Applying the InksCost is the biggest concern for most companies, but applying the marking inks can be as simple or as complicated as you want to make it. New Castle Refractories Co. in Massillon, Ohio, uses a paintbrush to manually mark its products; Ferro Corp. uses a manual stamp for some if its applications and automated screen-printing equipment for others; and another company has added a third firing process to apply a decaled logo.
According to Steininger, the application process really depends on the company. Screen printing can be a fast, efficient way to apply a marking. "However, this method is also very expensive because of the type of equipment involved, and it should only be used on a large-run product to maintain the necessary quality level of the ink," said Steininger. Ferro, for instance, uses screen printing inks for spark plugs, where large quantity orders are produced on a regular basis.
Stamping is generally the application method of choice for smaller runs of larger products, but may not always be the best solution. The company that decided to try a decaled logo, for instance, had been previously stamping crucibles in the green state before the glaze was applied. Because the surface was curved, the marking often would not come out right and would have to be restamped, and many times the ink didn't show up after firing. Although using decals meant switching from a two-fire to a three-fire process, the results were worth the additional time and effort. "It was such a night-and-day difference," said Steininger. "The clarity of the marking drastically enhanced the overall look of their product."
Using the InksQuality control, product tracking and trademark identification are some of the most common reasons companies choose to mark their products.
One refractory manufacturer has a customer in France that requires it to mark its products so it can trace back through the entire process if there is a problem. A code is stamped on the products incorporating what batch of raw materials was used, what kiln it was fired in and what day it was fired. "Computers have made large quantities of data much easier to track and analyze, so marking products for quality control and data analysis makes sense. You can look back five years from now and quickly pull up all the information you need right in front of you," said Steininger.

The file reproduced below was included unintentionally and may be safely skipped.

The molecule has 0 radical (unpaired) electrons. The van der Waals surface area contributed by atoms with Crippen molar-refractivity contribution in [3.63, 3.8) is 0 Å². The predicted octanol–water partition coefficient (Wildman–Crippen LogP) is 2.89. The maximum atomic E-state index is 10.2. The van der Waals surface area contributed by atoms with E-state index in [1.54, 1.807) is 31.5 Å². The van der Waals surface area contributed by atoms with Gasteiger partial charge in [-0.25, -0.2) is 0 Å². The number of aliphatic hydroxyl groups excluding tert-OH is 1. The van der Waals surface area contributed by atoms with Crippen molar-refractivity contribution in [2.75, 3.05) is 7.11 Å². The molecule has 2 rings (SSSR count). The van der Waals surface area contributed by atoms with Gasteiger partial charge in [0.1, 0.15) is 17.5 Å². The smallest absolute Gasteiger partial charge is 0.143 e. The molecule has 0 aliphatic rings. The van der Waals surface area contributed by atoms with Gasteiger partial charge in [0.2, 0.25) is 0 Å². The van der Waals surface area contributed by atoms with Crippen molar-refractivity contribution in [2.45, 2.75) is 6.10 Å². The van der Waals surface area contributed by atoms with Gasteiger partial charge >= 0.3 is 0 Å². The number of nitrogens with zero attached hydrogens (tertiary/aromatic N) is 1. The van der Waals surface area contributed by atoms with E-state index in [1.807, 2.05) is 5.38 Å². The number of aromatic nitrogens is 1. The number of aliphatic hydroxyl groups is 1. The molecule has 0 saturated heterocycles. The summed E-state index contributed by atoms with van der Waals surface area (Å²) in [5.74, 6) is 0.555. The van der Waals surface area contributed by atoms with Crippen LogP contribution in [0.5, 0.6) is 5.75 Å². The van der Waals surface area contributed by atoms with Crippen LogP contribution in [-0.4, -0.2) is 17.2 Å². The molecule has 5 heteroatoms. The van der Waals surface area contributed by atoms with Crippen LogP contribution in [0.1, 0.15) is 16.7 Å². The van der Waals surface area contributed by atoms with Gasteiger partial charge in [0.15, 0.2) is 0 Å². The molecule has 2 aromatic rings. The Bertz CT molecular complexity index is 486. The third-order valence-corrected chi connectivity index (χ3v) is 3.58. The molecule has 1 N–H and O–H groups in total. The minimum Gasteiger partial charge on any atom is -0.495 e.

Product tracking is another reason companies are starting to use marking inks. For instance, many different grades of brick produced at New Castle look similar when they come out of the kiln. "We mark on the brick with a paint brush before we put them in the tunnel kiln so that when they come out of the kiln, we know which grade they are," said Mike Helscher, company supervisor. New Castle also requires that its setters initial the brick on each kiln car so that if a problem arises from the way the brick were placed on the car, corrective action can be taken before too many cars have run through the kiln.
Ferro's Diamonite plant in Shreve, Ohio, manually stamps parts for engineered linings with reference numbers. Since many component pieces are made from larger pieces, they all need to be cut and assembled after they are fired. Each component piece is assigned an identification number on the original drawing, and those numbers are then stamped on the pieces so that they can be easily assembled after firing.
"Marking is simply an easy way to identify your product-for whatever reason," said Steininger.